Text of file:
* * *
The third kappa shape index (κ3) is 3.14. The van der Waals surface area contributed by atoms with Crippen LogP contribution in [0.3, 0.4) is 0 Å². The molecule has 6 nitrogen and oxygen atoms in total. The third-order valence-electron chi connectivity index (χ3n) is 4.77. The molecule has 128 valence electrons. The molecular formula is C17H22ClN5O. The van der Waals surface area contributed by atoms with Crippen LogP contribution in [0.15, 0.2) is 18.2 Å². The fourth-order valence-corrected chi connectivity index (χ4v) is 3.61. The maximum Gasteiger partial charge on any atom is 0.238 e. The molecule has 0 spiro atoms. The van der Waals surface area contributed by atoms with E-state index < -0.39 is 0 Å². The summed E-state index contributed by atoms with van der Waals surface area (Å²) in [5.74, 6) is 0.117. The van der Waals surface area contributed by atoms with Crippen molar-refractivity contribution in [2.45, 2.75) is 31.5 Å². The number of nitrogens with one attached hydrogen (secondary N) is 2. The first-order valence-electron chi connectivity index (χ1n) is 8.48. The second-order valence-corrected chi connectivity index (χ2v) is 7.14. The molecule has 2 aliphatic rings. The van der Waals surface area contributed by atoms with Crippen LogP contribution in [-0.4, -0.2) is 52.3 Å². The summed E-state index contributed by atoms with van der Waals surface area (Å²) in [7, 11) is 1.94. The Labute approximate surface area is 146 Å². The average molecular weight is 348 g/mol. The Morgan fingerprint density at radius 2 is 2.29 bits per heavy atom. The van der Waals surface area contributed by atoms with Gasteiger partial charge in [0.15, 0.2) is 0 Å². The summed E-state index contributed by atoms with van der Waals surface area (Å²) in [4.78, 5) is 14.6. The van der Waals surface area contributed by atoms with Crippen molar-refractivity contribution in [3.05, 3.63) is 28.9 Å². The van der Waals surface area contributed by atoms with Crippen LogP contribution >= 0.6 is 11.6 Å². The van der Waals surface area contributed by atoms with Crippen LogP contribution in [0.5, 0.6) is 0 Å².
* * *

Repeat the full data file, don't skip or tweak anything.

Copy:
The third kappa shape index (κ3) is 3.14. The van der Waals surface area contributed by atoms with Crippen LogP contribution in [0.3, 0.4) is 0 Å². The molecule has 6 nitrogen and oxygen atoms in total. The third-order valence-electron chi connectivity index (χ3n) is 4.77. The molecule has 128 valence electrons. The molecular formula is C17H22ClN5O. The van der Waals surface area contributed by atoms with Crippen LogP contribution in [0.15, 0.2) is 18.2 Å². The fourth-order valence-corrected chi connectivity index (χ4v) is 3.61. The maximum Gasteiger partial charge on any atom is 0.238 e. The molecule has 0 spiro atoms. The van der Waals surface area contributed by atoms with E-state index < -0.39 is 0 Å². The summed E-state index contributed by atoms with van der Waals surface area (Å²) in [5.74, 6) is 0.117. The van der Waals surface area contributed by atoms with Crippen molar-refractivity contribution in [2.45, 2.75) is 31.5 Å². The number of nitrogens with one attached hydrogen (secondary N) is 2. The first-order valence-electron chi connectivity index (χ1n) is 8.48. The second-order valence-corrected chi connectivity index (χ2v) is 7.14. The molecule has 2 aliphatic rings. The van der Waals surface area contributed by atoms with Crippen LogP contribution in [-0.4, -0.2) is 52.3 Å². The summed E-state index contributed by atoms with van der Waals surface area (Å²) in [7, 11) is 1.94. The Labute approximate surface area is 146 Å². The average molecular weight is 348 g/mol. The Morgan fingerprint density at radius 2 is 2.29 bits per heavy atom. The van der Waals surface area contributed by atoms with Gasteiger partial charge in [0.15, 0.2) is 0 Å². The summed E-state index contributed by atoms with van der Waals surface area (Å²) in [4.78, 5) is 14.6. The van der Waals surface area contributed by atoms with Crippen molar-refractivity contribution in [3.05, 3.63) is 28.9 Å². The van der Waals surface area contributed by atoms with Crippen LogP contribution >= 0.6 is 11.6 Å². The van der Waals surface area contributed by atoms with Crippen LogP contribution in [0.5, 0.6) is 0 Å².